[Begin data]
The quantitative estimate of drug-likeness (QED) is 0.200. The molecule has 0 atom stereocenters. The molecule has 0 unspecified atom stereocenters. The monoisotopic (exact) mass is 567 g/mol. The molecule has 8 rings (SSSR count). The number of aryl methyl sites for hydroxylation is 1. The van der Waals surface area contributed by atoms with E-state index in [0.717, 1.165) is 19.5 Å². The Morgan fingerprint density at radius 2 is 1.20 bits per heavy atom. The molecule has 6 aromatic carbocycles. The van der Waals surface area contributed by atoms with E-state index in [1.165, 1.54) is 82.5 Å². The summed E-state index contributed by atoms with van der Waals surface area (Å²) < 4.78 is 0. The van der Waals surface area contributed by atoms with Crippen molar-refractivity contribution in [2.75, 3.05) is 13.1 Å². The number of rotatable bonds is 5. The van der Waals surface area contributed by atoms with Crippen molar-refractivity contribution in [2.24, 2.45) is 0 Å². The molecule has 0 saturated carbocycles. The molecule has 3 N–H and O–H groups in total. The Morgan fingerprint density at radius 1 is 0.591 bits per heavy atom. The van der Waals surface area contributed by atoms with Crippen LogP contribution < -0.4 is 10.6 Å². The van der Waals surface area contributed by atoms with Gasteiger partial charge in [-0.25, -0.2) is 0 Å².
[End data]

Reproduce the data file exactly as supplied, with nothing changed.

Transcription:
The quantitative estimate of drug-likeness (QED) is 0.200. The molecule has 0 atom stereocenters. The molecule has 0 unspecified atom stereocenters. The monoisotopic (exact) mass is 567 g/mol. The molecule has 8 rings (SSSR count). The number of aryl methyl sites for hydroxylation is 1. The van der Waals surface area contributed by atoms with E-state index in [0.717, 1.165) is 19.5 Å². The Morgan fingerprint density at radius 2 is 1.20 bits per heavy atom. The molecule has 6 aromatic carbocycles. The van der Waals surface area contributed by atoms with E-state index in [1.165, 1.54) is 82.5 Å². The summed E-state index contributed by atoms with van der Waals surface area (Å²) < 4.78 is 0. The van der Waals surface area contributed by atoms with Crippen molar-refractivity contribution in [2.75, 3.05) is 13.1 Å². The number of rotatable bonds is 5. The van der Waals surface area contributed by atoms with Crippen molar-refractivity contribution in [2.24, 2.45) is 0 Å². The molecule has 0 saturated carbocycles. The molecule has 3 N–H and O–H groups in total. The Morgan fingerprint density at radius 1 is 0.591 bits per heavy atom. The van der Waals surface area contributed by atoms with Crippen LogP contribution < -0.4 is 10.6 Å². The van der Waals surface area contributed by atoms with Gasteiger partial charge in [-0.25, -0.2) is 0 Å².